Home > Gear Tests > FXR Tactic Air Jacket & Mission Pant Review

FXR Tactic Air Jacket & Mission Pant Review

T.J. KrobContributorFebruary 11, 2016
fxr Jacket

The FXR Mission Lite pant’s instep and hem are reinforced to prevent wear caused by rubbing against a snowmobile chassis.

Editor’s Note: In each issue of Snow Goer magazine, our team of product testers reviews various aftermarket products in the Cold Tested department. This review was printed in the October 2015 issue of Snow GoerSubscribe to Snow Goer now to receive such reviews, 7 times per year delivered to your home.

Not only do the FXR Tactic Air Jacket and Mission Lite Pant look great on the snow, they also meet the needs of aggressive mountain snowmobilers. From top to bottom, this gear is packed with clever features to keep riders comfortable, warm and dry.

Thanks to the pre-curved sleeves and stretchy cuffs, the jacket’s fit is extremely comfortable – even when worn over a TekVest and under a backpack. It allowed me to move freely when I jumped from one side of a sled to the other or ducked under an onslaught of tree branches.

And if you’re looking for warmth and protection from the harsh winter elements, don’t let the “uninsulated” description mislead you – this stuff is warm. From a minus 18 degrees F day aboard a snowbike, which offers nothing to protect its rider from the elements, to a balmy ride in late April when temperatures exceeded 40 degrees, this FXR gear kept me comfortable with appropriate layers underneath.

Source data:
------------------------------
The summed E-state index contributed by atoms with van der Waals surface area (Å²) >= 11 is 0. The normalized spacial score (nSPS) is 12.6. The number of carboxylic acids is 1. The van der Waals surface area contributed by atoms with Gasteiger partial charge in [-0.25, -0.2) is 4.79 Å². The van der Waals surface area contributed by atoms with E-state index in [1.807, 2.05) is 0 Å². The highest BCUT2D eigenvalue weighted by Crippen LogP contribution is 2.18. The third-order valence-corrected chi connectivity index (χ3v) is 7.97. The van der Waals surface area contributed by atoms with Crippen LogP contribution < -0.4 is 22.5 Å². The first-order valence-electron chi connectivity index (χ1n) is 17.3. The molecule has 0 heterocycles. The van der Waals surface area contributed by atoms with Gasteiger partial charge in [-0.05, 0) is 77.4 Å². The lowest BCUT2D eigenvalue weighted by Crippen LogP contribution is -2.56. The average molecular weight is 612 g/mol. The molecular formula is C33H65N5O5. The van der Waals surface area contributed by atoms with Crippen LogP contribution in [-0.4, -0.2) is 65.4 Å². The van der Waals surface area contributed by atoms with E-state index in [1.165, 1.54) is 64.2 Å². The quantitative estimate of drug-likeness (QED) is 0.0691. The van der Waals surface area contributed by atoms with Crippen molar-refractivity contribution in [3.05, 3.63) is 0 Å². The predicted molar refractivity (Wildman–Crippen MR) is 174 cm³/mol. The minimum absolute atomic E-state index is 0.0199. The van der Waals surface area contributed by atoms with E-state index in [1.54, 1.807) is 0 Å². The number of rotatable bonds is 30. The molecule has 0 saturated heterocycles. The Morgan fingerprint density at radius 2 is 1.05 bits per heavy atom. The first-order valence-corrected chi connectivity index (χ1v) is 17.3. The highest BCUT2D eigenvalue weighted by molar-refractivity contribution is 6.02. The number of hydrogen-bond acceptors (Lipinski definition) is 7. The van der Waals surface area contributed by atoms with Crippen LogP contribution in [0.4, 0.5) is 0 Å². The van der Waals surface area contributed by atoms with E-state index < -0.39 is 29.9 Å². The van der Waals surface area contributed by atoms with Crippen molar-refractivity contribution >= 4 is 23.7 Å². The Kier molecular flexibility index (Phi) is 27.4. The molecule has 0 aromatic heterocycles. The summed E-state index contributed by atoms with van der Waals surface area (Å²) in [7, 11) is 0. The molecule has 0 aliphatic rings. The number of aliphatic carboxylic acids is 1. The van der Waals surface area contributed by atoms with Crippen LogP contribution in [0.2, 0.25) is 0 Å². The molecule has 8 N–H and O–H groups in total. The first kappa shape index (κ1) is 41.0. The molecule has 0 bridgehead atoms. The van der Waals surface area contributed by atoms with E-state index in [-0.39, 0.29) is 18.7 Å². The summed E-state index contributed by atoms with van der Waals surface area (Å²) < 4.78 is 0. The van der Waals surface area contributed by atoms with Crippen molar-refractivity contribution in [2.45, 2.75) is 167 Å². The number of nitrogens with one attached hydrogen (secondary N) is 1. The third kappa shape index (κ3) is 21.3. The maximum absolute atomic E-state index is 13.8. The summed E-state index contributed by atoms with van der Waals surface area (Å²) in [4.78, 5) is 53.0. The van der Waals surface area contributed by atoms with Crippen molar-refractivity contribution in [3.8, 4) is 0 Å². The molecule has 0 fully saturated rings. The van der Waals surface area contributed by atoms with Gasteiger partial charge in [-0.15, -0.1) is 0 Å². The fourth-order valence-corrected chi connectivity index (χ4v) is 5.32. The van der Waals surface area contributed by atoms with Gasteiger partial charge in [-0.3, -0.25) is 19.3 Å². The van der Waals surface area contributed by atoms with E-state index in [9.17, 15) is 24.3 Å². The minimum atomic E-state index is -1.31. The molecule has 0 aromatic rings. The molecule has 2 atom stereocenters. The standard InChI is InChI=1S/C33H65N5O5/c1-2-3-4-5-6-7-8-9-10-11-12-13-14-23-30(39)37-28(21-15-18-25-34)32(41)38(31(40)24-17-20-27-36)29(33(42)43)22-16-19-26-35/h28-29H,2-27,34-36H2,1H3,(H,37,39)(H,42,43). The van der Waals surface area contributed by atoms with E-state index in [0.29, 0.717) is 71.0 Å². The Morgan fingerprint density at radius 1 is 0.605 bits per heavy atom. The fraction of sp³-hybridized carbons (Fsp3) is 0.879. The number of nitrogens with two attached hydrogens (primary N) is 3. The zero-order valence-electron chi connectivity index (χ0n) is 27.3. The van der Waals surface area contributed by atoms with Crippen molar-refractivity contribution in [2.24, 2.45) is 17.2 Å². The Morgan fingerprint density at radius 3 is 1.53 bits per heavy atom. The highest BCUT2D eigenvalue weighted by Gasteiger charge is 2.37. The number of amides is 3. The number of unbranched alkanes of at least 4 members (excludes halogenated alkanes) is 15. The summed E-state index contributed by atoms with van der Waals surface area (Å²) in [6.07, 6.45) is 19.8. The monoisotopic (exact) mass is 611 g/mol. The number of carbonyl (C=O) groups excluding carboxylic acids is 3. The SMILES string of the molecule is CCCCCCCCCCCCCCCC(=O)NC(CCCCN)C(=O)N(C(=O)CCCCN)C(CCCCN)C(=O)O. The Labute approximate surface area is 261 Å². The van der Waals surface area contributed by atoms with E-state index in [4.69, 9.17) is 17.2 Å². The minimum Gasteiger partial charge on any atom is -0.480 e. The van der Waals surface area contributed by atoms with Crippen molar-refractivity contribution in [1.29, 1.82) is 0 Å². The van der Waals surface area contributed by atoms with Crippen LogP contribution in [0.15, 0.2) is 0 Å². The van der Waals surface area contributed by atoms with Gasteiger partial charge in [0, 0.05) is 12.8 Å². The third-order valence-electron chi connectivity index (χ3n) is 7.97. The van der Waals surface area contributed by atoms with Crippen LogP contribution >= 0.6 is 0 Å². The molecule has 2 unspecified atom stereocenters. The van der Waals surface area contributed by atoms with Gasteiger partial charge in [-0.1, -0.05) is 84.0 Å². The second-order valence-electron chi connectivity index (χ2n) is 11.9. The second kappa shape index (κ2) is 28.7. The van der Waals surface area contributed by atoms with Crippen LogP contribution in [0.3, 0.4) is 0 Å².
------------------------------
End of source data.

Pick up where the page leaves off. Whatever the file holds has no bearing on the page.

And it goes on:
I stayed dry inside the HydrX Pro moisture shield during every ride because it was breathable and vents on the chest and biceps helped let out heat and steam. The main zipper, pockets and vents have full plackets for durable construction. There is an external chest pocket on each side of the sternum and two side pockets at the waist of the coat, and they are lined with fleece.

Moving below the waist, the Mission Lite Pant is a convertible style with an ingenious attachment method to zip off in the rear and disconnect the straps from the front. Along the waistband are two vertical flaps/straps with hook-and-loop mates. These flaps are fed through a plastic D-ring to fasten the suspender to the front of the pant, so when unfastened, the plastic clip remains on the suspender. Depending on personal preference, this makes it easy to swap from bibs to pants – I wore them as bibs. I appreciated the cinch belt with adjustable hook-and-loop side straps so I could tighten the waistband for a good fit.

Lightly insulated, the Mission Lite pant kept my legs warm and dry by combining a nylon shell with moisture shield and sealed seams. The inner thigh vents are convenient for people who tend to get warm. Storm cuffs at the bottom of the pre-curved pant legs and the bootlace retention system work to keep snow from entering a boot.

Leave a Reply

height:90px; text-align: center; margin-bottom: 15px;